I found all these catechisms insightful and thought provoking. I suppose my favorite is “The Staircase Unwound”, a chapter that explains the 3-5-7 of that degree “Nestled within these numbers are the echoes of years past when members of humankind made effort to raise each other above the common threads that held back humanity.” Nagy writes in that chapter.

“The various explanations though pale in significance to any study a Mason may endeavor to partake of in their Journey toward Perfection. The Staircase is symbolic of life within and without. Traveling it to and from the Middle Chamber or Heart of the Temple, one is prepared for the mental and spiritual demands life offers. In years past, the Perfecting process was a valid investment and made for Master Masons beyond compare. Today the Raising of Masons not yet making the true and authentic Masonic Journey up and down the Staircase leaves it but a symbolic relic of the past – honored for its Wisdom but not well understood much less Traveled by the masses.”

A portion of the catechism that follows this chapter reads:

I: Are you a Mason?
R: Indeed I am.
I: How may I know that you are such?
R: I have Traveled the Masonic Winding Staircase to and fro.
I: What is the Masonic Staircase?
R: A Staircase consisting of Three, Five and Seven steps.
I: Where is this Staircase found?
R: Within the Unified structure of the Temple of Solomon.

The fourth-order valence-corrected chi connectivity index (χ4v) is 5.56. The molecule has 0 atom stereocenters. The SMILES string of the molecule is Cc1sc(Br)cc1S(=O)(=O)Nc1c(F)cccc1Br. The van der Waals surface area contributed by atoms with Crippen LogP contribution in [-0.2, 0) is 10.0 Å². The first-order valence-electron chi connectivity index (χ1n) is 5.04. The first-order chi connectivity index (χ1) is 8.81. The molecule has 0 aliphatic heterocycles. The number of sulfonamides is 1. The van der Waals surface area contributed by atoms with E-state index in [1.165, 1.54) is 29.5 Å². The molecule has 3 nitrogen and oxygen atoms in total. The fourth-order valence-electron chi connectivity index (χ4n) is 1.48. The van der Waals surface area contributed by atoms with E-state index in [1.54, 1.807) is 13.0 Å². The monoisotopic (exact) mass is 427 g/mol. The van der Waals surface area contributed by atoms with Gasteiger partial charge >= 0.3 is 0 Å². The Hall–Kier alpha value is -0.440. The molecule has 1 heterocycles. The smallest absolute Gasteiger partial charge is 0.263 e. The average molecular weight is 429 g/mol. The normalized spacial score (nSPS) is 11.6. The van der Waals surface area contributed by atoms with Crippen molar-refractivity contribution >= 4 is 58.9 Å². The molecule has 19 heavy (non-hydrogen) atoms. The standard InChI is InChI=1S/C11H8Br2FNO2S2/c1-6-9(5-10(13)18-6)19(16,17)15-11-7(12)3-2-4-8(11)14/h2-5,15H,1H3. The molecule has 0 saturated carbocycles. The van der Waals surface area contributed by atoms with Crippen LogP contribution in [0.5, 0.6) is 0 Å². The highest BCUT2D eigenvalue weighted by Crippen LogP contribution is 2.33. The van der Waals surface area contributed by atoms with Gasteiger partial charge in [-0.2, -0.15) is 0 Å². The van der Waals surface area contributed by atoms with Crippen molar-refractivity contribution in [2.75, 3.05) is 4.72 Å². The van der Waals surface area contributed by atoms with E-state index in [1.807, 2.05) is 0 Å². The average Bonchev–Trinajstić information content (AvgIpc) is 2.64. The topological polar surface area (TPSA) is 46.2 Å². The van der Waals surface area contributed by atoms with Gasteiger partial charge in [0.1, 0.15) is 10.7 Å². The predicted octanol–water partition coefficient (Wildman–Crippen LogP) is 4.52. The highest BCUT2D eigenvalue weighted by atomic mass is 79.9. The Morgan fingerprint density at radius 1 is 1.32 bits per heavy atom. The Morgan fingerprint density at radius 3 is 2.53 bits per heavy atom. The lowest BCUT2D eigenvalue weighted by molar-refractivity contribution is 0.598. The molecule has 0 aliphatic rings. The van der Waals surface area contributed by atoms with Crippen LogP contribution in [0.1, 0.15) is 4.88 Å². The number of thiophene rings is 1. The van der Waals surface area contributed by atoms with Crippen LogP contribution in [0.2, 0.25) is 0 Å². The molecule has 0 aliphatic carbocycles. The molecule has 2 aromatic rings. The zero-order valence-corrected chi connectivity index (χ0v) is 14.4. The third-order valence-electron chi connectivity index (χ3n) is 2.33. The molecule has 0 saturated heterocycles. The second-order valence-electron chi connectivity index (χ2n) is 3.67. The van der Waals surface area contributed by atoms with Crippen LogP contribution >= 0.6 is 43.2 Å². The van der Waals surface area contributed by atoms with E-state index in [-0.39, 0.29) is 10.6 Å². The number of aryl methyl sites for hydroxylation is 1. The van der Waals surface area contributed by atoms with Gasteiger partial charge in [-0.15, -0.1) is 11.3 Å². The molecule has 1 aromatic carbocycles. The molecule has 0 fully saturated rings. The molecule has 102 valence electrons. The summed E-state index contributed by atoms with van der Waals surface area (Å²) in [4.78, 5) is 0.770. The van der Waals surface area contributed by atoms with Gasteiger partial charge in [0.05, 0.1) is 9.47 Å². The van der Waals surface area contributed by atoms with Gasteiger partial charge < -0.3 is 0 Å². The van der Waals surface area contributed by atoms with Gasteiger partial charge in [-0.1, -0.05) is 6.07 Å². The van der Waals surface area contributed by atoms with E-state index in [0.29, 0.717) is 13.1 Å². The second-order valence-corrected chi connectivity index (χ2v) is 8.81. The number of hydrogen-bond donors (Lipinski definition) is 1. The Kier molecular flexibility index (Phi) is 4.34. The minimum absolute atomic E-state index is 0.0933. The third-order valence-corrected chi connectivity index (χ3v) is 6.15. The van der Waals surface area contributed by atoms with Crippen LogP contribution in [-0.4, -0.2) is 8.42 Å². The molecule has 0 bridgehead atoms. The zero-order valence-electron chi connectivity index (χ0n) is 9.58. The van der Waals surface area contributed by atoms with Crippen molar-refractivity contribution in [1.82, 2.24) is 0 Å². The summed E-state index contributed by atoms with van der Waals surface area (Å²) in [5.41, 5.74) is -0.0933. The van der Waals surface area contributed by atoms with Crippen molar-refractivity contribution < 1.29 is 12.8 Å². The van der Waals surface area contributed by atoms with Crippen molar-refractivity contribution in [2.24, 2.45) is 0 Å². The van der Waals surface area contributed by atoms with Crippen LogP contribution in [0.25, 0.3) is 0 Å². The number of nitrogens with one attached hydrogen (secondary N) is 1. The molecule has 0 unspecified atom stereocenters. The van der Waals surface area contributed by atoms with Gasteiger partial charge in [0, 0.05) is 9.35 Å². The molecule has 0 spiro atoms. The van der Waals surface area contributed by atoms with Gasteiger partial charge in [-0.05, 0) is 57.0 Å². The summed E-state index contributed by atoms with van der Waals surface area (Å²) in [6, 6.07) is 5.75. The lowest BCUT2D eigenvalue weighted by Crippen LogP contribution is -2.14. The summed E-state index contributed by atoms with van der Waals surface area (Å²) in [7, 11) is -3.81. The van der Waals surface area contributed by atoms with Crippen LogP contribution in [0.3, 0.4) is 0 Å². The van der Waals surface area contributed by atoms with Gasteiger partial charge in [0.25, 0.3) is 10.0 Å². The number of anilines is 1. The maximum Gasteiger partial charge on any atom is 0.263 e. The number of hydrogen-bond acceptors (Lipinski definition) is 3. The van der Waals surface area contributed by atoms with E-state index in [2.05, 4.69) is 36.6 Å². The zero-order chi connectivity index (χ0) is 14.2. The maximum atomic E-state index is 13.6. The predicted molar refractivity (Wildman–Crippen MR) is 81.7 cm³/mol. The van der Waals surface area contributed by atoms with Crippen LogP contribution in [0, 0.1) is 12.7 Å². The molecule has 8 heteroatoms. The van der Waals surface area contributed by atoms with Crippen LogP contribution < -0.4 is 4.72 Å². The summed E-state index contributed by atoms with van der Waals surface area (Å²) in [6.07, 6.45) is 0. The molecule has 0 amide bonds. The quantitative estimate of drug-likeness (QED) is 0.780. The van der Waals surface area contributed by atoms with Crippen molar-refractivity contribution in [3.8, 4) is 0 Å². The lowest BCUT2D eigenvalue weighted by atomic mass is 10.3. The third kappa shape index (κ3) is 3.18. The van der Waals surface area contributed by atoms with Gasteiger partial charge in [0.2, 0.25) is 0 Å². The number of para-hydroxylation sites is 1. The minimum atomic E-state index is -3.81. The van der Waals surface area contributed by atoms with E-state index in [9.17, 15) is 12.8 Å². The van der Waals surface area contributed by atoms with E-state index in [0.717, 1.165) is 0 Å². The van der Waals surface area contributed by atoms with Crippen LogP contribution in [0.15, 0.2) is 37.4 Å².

I: Where else?
R: Within the heart of every Master Mason.

Bro. Nagy is not a new author. He's better known outside the Masonic community for his many self-help books, including Provoking Success – Uncommon Coaching for the Uncommon Soul" released two years ago and Emotional Awareness Made Easy - Uncommon Sense about Everyday Feelings" which was released this last year. These books, along with his coaching and technical advisory practice, form the basis of his "day job." But as a Brother in the Craft who also is a writer, it was only a matter of time before he turned his scrivening to Freemasonry.

One such Masonic contribution is his penning of the chapter, “The Ashl*r Unfolded” in "Lifting the Veil - Esoteric Masonic Thought", published earlier this week by the book's compiler, Giovanni Lombado, and dedicated to the memory of the late Bro. Theron Dunn, to whom Bro. Nagy was very close.

More information about the release of "Building Hiram" is available at Bro. Nagy's blog here: http://buildinghiram.blogspot.com/